The dissemination conference for the Aberdeen 1641 project entitled, Collaborative Research on the 1641 Depositions - Process and Impact' was held on 18th and 19th February at the University of Aberdeen
Collaborative Research on the 1641 Depositions - Process and Impact' was an interdisciplinary conference which aimed to explore the digital humanities', socio-linguistic, socio-historical, political, religious, and legal aspects of the Aberdeen 1641 project. It brought together a distinguished international group of researchers from a broad variety of disciplines.
Dr Barbara Fennell (Principal Investigator for the Aberdeen 1641 project) talked about the projects findings and the upcoming conference with BBC Radio Ulster on the 18th February. The listen please follow this link: www.bbc.co.uk/i/xxmy5
For reaction to the conference from the media please see our updated press book.
The Aberdeen 1641 project team would like to thanks everyone who attended and contributed to our conference.
Responses have been received from attendees of our conference, please see below for their comments:
I am a retired educationalist who continues to study the peculiar ways in which ideas connect and disseminate over time: thus my interest in this project. The connection and dissemination of ideas often proceeds in crab-like ways, in unpredictable directions, from small or obscure beginnings, and by connections and means that unexpectedly catch on: by way of fits and starts, with many setbacks along the way. Given that is so, your project seems to me to have worked remarkably well already in bridging and extending understandings across multiple disciplines. It has done so, moreover, on a highly sensitive topic. Indeed, partly because this was such a well-chosen sensitive topic, it has become part of an important process of opening up understandings both in Ireland and in Britain. In this respect the significance of this particular project has already been widely recognised. Not only has this project already produced rich results for linguists, historians and computer scientists; it has also provided and will go on providing much food for thought across wider populations, not all of them academic.
Concerns have been expressed here about a grim, beleaguered future for the Humanities under constrained economic conditions, struggling to be heard and struggling for funding. Yet it remains very clear what the main job of the Humanities is and why they matter. The Humanities may make only a small – yet far from insignificant – contribution to GDP. But their main job has to do with what GDP is for, what is done with it and the impact of all of that on human beings. The Humanities, allied with the social sciences, indispensably tell the stories of how GDP and its distribution affect human lives, relationships, feelings, fears and aspirations. That has always been their main role and it is now more important than ever. In the 21st century, in a world that is global in its perceptions of what is going on, albeit not in understandings, the need and demands for work in the Humanities are sure to get greater, not less; and this will be so despite the fact that much work in the Humanities is inherently subversive and thus uncomfortable for political leaders – and funders. In spite of their discomfiting and sometimes confrontational characteristics, the Humanities have survived millennia with many odd twists and turns and terrible setbacks along the way.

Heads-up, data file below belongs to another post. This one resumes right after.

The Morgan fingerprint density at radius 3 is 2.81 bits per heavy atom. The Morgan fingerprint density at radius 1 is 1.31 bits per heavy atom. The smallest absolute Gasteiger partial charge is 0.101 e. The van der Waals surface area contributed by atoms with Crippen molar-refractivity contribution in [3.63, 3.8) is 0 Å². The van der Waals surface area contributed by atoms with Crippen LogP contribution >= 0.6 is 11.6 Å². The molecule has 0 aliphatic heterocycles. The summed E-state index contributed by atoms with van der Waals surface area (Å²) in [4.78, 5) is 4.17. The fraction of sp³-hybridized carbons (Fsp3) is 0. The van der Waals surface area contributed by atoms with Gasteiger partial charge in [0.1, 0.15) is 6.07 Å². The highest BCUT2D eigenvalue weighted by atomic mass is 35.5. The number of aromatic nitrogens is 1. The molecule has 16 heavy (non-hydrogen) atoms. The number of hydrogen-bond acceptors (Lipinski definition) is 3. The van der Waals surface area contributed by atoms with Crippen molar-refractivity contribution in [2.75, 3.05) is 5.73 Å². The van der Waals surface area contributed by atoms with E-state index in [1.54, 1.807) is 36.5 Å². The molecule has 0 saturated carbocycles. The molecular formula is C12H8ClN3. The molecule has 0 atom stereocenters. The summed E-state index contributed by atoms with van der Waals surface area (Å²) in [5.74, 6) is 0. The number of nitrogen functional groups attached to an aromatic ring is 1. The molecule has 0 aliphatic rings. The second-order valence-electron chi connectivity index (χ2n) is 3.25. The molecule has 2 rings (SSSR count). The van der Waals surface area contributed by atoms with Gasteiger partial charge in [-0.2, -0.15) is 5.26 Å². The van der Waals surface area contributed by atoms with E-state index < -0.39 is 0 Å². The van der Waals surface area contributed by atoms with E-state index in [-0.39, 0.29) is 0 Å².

To give a frightening for-instance: we Westerners should certainly remember that many of the ideas fundamental to the Humanities, ideas we cherish and tend to take for granted, were submerged for the better part of a millennium – and in some cases longer. Our notions of democracy, once snuffed out by Sparta and other powers, only came properly to life again in the late eighteenth century. Yet many bright ideas, however long submerged, tend to burst back into life again in new ways, and all the stronger when they do. All this we have seen in just the past three centuries. Now, we most certainly needn't suppose that we are about to enter another protracted Dark Age; but the immediate future does look foggy and gloomy enough. In these circumstances we can and should take heart from the knowledge that ideas and understandings have ways of catching on and spreading unexpectedly, especially now: when ideas and information can be processed and disseminated much more widely and rapidly than ever before in history. As Westerners, it is for us to hold on to that confidence – while being Chinese enough to take a very long view of how things may play out. Those of you who have worked on this particular project can and should take heart from the speed with which you have overcome its many challenges and from the prospects of further connections and developments it offers; and you should congratulate yourselves.